Home Property Australia What the UK’s build-to-rent boom can tell us about the asset’s future in Australia?

What the UK’s build-to-rent boom can tell us about the asset’s future in Australia?

  • March 13, 2024
  • by Property Australia
EY Partners Luke Mackintosh
EY Partner Luke Mackintosh

The UK BTR sector has grown exponentially over the last 6 years from 47,238 units in 2016, to 240,202 units in 2022 – which is +508 per cent growth.

And the market is still growing. 

According to Savills latest report on the UK BTR market, 2023 saw a total of £4.5 billion (A$8.7 billion) of investment, signaling the second highest year on record, following £4.6 billion (A$8.9 billion) in 2022.

Guy Whittaker, Head of UK Build to Rent Research, Savills said the sector has proved resilient. 

“The BTR market has seen continued growth due to the housing supply and demand imbalance and high levels of rental growth. This has led to inflation-matching returns while yields have proven comparatively strong,” he said.

The UK’s BTR stock surpassed a significant milestone of 100,000 completed homes, with a further 53,800 homes under construction. The future pipeline currently stands at 112,800 homes, including those in the pre-application stage. This brings the total size of the sector to 267,000 homes.

Luke Mackintosh, Partner, EY Real Estate Advisory Project Management said the 508 per cent growth between 2016 and 2022 takes into consideration the combined pipeline of completed units and those in the construction and planning phase.

“This is primarily due to the strong interest from investors and institutional capital, which started around 2016, and saw overseas capital enter the sector and the incentives offered to developers and investors.”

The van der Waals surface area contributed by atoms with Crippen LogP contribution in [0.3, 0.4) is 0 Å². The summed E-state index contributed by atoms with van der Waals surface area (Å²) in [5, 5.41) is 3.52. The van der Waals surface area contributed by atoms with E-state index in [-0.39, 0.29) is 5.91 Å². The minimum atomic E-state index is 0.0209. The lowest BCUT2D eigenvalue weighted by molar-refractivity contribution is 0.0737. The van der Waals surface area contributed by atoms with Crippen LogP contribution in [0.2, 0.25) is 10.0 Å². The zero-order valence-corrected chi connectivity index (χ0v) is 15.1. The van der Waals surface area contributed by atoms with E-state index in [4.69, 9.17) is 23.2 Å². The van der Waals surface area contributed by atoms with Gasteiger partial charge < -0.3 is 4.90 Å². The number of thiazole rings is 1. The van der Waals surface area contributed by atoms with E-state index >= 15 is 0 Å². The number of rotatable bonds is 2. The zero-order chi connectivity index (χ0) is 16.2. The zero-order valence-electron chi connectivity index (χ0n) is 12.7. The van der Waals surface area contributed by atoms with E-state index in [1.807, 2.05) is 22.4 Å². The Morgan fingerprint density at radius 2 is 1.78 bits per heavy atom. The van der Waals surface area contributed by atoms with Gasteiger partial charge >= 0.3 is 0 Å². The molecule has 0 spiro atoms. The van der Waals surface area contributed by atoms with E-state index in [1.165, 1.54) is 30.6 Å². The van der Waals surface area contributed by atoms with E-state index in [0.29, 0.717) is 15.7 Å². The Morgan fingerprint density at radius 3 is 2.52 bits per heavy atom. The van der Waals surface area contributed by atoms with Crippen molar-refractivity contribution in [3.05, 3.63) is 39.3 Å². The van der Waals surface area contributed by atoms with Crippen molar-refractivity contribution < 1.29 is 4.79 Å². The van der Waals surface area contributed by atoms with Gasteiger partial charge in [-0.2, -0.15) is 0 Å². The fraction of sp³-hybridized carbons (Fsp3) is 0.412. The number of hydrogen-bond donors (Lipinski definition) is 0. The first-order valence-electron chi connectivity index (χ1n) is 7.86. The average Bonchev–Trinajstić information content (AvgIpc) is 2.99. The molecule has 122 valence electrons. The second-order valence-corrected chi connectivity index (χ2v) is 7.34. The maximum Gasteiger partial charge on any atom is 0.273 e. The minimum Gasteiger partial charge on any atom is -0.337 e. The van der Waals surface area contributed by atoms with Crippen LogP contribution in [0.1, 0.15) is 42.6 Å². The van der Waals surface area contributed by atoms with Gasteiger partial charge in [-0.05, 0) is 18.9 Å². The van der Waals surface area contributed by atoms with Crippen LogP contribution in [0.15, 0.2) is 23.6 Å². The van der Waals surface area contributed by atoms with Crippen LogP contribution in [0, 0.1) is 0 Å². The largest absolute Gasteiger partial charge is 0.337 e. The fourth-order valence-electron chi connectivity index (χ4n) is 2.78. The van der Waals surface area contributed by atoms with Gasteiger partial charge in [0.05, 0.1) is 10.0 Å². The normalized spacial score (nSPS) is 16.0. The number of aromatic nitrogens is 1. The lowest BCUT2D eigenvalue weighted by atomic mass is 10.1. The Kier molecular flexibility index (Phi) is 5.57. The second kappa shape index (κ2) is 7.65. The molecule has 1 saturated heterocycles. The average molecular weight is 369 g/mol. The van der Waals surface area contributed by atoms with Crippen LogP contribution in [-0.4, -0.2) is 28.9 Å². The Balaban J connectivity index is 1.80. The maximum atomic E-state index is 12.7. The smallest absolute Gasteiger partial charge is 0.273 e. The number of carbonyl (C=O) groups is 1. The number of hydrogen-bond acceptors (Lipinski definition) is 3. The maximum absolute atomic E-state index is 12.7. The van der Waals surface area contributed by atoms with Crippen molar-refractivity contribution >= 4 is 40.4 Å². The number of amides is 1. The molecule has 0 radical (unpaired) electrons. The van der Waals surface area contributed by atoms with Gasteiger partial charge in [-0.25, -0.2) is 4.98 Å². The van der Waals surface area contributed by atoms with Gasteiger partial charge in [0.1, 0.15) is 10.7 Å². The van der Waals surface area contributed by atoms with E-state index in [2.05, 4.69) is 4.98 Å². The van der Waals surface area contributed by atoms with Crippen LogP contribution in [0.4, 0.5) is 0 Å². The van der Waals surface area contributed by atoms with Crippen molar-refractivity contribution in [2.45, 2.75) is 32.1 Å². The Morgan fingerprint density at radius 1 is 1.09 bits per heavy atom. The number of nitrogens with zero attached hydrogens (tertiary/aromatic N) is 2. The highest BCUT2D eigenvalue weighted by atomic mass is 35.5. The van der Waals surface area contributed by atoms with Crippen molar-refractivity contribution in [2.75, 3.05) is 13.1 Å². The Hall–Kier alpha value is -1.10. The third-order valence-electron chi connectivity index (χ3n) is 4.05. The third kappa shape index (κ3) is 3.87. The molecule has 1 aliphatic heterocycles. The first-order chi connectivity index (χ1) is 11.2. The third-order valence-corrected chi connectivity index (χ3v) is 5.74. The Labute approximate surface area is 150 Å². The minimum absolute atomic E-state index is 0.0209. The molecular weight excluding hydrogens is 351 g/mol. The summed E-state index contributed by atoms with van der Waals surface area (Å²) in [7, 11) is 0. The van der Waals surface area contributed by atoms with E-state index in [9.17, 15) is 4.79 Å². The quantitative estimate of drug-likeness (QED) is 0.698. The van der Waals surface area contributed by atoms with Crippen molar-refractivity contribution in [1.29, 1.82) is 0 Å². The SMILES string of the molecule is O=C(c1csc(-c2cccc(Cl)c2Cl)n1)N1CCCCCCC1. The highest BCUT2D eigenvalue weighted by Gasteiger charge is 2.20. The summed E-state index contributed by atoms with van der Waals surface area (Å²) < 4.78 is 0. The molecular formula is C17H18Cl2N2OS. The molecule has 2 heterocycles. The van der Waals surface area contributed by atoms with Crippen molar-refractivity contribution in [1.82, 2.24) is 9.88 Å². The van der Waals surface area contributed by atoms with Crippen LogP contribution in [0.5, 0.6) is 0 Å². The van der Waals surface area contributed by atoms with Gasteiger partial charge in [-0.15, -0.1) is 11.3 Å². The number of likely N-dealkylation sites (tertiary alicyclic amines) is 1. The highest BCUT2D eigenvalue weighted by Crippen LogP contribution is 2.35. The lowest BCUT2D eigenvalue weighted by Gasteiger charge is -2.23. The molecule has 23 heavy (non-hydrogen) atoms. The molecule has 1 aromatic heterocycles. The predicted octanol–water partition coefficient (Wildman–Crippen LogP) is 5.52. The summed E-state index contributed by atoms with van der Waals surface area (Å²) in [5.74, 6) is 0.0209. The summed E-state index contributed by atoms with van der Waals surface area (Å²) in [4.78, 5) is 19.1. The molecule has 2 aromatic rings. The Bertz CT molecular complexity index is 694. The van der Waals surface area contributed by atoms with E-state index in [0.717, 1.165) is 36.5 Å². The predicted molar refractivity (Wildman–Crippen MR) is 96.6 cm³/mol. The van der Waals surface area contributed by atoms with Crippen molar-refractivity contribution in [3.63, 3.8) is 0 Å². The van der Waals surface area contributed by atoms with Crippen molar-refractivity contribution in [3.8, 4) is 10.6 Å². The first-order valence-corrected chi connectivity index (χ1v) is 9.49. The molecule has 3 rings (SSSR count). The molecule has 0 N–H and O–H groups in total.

Mr Mackintosh said the BTR sector in the UK emerged post-GFC when there was substantial growth in house prices and rising mortgage costs, leading to an increase in the percentage of the UK population seeking to rent.

“A number of key events followed – including the Montague Review in 2012, which identified that institutional investment into the private rental sector was a way in which construction activity could be increased, and housing stock could be provided to make up the shortage in housing supply. Another key event was the £200 million Build to Rent Fund (later increased to £1 billion), commissioned by The Housing and Communities Agencies as part of a recommendation from the Montague Review. The fund provided equity finance to support the BTR market and increase investor confidence.

Source: EY

“Additionally, incentives were also provided to the sector including policy changes, where developers did not need to pay key infrastructure contributions; and tax breaks, such as lowering the tax rate on BTR investments and discouraging private investment in dwellings through penalties on vacant properties.”

Mr Mackintosh said a major stimulant in the sector was the ‘Debt Guarantee’ scheme in late 2014, which shows that BTR starts nearly doubled in the space of 12 months.

“There’s a strong correlation between BTR supportive policies and increases in the supply of BTR homes in the UK,” he said.

For Australia, Mr Mackintosh said the BTR asset class is important as it has the potential to increase housing supply at scale, at a time when there is an acute shortage of new rental stock.

“For Australia to grow the BTR sector, institutional investment is critical to prove the commercial model and create a liquid and viable investment proposition,” he said.

“Foreign capital, which dominates in the sector, is needed to underpin the growth of the sector in Australia. We need to classify the product as Commercial Residential and acknowledge this is a different asset class to traditional BTR.

“We also need to remove barriers such as Stamp Duty Surcharge; Land Tax Surcharge; treatment of GST in line with commercial residential assets such as PBSA; confirm MIT at 15 per cent with no requirement for affordable housing or 10 per cent with a five per cent requirement for affordable housing; and provide a Debt Guarantee Scheme.”